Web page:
Blackhawks' owner requests removal of sex offender's name from Stanley Cup

Chicago Blackhawks owner Rocky Wirtz (C) wants the Hockey Hall of Fame to remove Brad Aldrich's name from the Stanley Cup. File Photo by Stephen J. Carrera/UPI
1 of 5 | Chicago Blackhawks owner Rocky Wirtz (C) wants the Hockey Hall of Fame to remove Brad Aldrich's name from the Stanley Cup. File Photo by Stephen J. Carrera/UPI | License Photo

Oct. 29 (UPI) -- The Chicago Blackhawks want the name of former video coach -- and convicted sex offender -- Brad Aldrich removed from the Stanley Cup, according to a letter from team owner Rocky Wirtz.

"I am humbly requesting that the Hockey Hall of Fame consider 'X-ing' out his name on the Stanley Cup," Wirtz wrote in the letter, which was sent to the Hockey Hall of Fame.


"While nothing can undo what he did, leaving his name on the most prestigious trophy in sports seems profoundly wrong."

Wirtz also wrote that it is the Blackhawks' "moral belief that a convicted sex offender does not belong on the Stanley Cup."

The Hockey Hall of Fame responded to the request Friday afternoon after discussions with the Blackhawks and NHL commissioner Gary Bettman.

"The parties agree that this request is appropriate and that they will have further dialogue, including with the Stanley Cup trustees, on how best to effectuate this request," the Hall of Fame said in a statement.

An investigative report, released by the team this week, stated that Aldrich sexually assaulted a former player, identified as "John Doe," during the Blackhawks' 2010 run to the Stanley Cup.


The report also stated that other members of the Blackhawks staff did not immediately act when they learned of allegations against Aldrich.

On Thursday, Kyle Beach identified himself as "John Doe" who filed the lawsuit against the franchise for its mishandling of the allegations. Beach alleged that Aldrich also sexually assaulted another player.

Aldrich resigned from the team in 2010. He was convicted of fourth-degree criminal sexual conduct in 2013 in Michigan. He was sentenced to nine months in jail and five years of probation in 2014.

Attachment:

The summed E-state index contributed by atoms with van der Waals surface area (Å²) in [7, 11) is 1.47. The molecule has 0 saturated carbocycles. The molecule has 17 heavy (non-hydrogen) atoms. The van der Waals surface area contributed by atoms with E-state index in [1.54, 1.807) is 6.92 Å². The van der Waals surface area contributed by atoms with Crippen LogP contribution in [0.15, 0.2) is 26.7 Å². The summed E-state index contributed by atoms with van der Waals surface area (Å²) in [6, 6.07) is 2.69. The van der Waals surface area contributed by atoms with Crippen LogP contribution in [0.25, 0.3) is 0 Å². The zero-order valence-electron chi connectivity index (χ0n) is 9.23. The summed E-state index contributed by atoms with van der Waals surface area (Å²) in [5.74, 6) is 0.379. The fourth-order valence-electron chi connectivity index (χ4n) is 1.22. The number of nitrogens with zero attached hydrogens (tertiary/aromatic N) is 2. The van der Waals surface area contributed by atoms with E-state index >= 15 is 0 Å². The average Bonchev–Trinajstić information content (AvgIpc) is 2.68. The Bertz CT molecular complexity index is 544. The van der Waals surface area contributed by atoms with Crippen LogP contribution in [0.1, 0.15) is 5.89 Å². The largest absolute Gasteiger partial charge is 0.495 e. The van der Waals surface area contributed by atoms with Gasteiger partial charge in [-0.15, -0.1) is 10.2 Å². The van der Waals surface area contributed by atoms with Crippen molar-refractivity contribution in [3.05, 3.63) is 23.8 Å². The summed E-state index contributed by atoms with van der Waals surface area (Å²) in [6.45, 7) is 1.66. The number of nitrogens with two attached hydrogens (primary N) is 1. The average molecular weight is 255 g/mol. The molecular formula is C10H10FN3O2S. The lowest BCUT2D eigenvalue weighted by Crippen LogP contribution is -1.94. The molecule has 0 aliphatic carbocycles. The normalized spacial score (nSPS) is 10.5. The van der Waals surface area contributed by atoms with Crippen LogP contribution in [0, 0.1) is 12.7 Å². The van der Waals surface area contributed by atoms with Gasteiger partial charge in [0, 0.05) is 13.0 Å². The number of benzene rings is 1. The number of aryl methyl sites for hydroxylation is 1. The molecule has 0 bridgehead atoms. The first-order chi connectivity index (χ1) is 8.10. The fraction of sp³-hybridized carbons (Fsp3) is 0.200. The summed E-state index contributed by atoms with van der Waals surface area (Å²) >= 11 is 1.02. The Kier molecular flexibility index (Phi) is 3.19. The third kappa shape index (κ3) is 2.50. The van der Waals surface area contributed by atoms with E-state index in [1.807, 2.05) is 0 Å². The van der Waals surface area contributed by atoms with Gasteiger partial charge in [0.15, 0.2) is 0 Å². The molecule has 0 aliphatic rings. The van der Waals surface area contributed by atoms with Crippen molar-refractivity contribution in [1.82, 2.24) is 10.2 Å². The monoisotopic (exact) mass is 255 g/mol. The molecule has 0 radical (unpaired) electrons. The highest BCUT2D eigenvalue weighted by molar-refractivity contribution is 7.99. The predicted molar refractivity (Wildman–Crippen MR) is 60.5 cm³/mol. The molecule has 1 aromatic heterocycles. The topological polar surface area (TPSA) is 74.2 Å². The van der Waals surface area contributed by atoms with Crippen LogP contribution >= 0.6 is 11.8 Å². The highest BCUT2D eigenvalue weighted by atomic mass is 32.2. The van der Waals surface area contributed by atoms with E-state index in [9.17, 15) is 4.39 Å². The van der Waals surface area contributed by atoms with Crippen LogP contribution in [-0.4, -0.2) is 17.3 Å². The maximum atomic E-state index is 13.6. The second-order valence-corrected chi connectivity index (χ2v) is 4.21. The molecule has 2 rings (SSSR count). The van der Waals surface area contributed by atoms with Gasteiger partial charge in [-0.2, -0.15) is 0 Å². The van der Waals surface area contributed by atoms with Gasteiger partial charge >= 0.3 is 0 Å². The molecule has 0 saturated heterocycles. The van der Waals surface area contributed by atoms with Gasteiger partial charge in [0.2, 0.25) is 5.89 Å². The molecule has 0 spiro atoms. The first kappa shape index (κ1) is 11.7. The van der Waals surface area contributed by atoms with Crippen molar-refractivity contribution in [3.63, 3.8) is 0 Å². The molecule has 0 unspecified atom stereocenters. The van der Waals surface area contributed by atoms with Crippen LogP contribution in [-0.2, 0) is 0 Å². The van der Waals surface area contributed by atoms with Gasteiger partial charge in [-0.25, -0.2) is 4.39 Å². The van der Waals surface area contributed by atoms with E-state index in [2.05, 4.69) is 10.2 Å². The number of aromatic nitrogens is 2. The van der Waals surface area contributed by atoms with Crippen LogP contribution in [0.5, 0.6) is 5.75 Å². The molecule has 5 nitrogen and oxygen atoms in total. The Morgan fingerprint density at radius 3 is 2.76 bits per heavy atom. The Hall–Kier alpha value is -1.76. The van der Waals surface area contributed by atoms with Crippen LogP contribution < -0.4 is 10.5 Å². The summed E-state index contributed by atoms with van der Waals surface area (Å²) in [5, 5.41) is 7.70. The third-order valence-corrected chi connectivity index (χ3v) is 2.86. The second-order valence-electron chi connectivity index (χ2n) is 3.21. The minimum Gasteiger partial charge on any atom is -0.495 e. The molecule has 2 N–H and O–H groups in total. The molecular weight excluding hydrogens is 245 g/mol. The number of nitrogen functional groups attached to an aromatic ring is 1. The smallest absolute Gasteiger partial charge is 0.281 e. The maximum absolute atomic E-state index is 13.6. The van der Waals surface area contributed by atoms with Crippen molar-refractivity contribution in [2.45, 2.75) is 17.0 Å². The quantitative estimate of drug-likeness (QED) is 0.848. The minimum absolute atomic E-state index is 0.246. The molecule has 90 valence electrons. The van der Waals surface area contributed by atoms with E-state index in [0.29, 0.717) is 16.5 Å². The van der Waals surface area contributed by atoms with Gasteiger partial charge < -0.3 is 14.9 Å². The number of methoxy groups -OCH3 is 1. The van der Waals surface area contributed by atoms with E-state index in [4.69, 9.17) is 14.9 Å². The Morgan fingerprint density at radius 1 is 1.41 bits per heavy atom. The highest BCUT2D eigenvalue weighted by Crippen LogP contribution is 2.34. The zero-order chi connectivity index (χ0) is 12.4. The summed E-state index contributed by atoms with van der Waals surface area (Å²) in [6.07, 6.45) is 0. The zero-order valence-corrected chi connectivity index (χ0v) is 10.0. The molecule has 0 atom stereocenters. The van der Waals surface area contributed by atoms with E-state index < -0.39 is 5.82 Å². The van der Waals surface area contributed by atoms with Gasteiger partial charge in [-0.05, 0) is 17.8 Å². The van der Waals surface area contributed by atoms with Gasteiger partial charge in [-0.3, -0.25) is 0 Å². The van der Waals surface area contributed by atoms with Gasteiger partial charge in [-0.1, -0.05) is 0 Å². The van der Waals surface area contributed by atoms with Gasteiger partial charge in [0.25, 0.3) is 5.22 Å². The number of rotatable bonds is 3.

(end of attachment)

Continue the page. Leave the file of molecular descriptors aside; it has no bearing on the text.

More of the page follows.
Several other members of the former Blackhawks regime resigned or were fired over the past year. On Thursday, Florida Panthers coach Joel Quenneville also resigned due to his connection to the scandal.

Quenneville coached the Blackhawks from 2008-09 through 2018-19. He led the franchise to three titles. On Tuesday, Blackhawks CEO Danny Wirtz announced the resignations of former team president Stan Bowman and senior director of hockey administration Al MacIsaac.

The NHL also fined the Blackhawks $2 million for their "inadequate internal procedures and insufficient and untimely response in the handling of matters related to former video coach Brad Aldrich's employment with the club and ultimate departure in 2010."


Each championship team is allowed to put 52 names on the Stanley Cup each year. Those names include players, coaches, management and staff.

In his letter, Rocky Wirtz cited precedent of names being eliminated from the Stanley Cup. The name Basil Pocklington, father of former Edmonton Oilers owner Peter Pocklington, is stamped over from the 1983-84 Stanley Cup.

"The NHL demanded the name be notably X'd out," Wirtz wrote. "That decision, among others, reflects the Cup's storied history of engraving mistakes and errors that have ended up enshrined in silver, or been corrected after the fact."

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